Consider Your Career Engagement When Feeling Stressed

In our recent survey on stress management, nearly 61% of respondents reported they were at least somewhat stressed; however, 81% reported they managed their stress either effectively or somewhat effectively. Respondents shared several tips that we compiled into our latest tip sheet – 10 Strategies for Managing Your Stress.   

Any research into stress management is likely to surface similar strategies in addition to ones we didn’t mention in our tip sheet. There is an abundance of literature on reducing and/or minimizing the chance of stressful events as well as coping with and/or surviving through stressful times that are likely to surface, despite our best efforts. If our survey results are any indication, we can all likely do a better job of reducing some of the stress in our lives.

Work, or rather dissatisfaction with work, can be a key stressor for many people. There are many reasons why work can increase the level of stress we experience: from a poor career “fit” (i.e., a job that doesn’t make effective use of our skills and talents / doesn't fit with our personality and/or values) or uncertainty around whether work will exist in the future, to a toxic workplace or difficulty integrating work and family/life responsibilities.

If work is causing you stress, perhaps reflect on your level of Career Engagement. In this model, developed by Life Strategies’ own Roberta Neault and Deirdre Pickerell, lack of engagement with your career can be the result of too much challenge for the level of capacity, which puts you in the overwhelmed category. In opposition, too little challenge puts you in the underutilized category. Although it may seem like underutilized may be a relaxing place to be, both areas can cause stress as work becomes a daily grind – something to suffer through rather than get excited about.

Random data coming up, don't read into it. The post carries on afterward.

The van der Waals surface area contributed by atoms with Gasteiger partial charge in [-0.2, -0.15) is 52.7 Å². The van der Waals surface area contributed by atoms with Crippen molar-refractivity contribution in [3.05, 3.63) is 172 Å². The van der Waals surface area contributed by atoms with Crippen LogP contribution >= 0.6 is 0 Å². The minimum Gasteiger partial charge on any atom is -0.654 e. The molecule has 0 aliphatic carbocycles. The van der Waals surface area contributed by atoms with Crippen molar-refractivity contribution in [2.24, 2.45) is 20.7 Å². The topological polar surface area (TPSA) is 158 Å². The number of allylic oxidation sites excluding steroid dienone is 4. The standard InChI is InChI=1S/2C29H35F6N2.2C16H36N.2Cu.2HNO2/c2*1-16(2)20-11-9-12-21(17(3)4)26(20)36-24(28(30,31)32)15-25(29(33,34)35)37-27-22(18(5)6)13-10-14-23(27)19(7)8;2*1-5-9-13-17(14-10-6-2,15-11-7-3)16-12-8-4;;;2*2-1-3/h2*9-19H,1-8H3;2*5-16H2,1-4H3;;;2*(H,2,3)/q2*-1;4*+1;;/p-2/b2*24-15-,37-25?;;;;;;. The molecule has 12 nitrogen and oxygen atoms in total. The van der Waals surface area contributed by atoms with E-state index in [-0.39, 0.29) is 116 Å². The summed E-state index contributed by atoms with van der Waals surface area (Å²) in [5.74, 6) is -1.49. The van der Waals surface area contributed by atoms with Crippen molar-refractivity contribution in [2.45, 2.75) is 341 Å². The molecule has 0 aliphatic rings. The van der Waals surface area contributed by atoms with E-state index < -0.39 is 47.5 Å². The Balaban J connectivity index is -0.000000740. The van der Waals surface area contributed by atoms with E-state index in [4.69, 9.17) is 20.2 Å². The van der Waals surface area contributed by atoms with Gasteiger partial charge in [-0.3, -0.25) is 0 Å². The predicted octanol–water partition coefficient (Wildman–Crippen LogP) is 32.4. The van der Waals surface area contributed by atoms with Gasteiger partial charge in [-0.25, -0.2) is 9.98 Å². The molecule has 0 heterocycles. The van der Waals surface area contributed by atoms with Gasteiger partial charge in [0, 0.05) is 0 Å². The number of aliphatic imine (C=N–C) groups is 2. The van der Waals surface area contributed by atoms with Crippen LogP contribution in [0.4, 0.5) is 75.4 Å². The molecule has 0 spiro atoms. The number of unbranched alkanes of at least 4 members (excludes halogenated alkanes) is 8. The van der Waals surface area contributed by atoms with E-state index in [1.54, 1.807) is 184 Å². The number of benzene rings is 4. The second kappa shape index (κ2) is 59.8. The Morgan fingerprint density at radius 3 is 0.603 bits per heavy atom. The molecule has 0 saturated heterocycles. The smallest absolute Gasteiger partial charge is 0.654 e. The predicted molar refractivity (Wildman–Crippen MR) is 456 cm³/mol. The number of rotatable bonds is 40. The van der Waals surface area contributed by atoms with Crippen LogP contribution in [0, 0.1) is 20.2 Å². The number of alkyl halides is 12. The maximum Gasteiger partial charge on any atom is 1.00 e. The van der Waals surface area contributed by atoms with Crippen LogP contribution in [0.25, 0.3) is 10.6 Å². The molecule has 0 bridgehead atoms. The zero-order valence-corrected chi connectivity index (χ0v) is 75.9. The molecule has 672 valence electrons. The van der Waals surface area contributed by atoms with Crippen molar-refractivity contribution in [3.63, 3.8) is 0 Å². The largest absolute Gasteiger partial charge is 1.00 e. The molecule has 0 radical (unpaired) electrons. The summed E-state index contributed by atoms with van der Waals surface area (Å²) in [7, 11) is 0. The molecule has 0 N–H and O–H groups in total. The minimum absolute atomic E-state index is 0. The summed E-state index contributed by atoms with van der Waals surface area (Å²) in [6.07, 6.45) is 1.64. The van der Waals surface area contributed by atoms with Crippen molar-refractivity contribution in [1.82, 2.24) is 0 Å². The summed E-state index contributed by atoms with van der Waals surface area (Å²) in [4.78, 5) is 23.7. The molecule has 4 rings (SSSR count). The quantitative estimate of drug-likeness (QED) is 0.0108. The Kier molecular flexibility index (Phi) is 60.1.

As you reflect on whether you’re more likely to feel overwhelmed or underutilized, ask yourself if this is a temporary situation and, therefore, something you can tolerate for now, or if this is permanent which may result in a need for you to rethink your career – either in terms of the specific role or position or the organization you’re working for. Remember – managing your career, and therefore your career engagement, is like managing your health, finances, or vehicle. It needs time and attention, the occasional check-up and tune-up.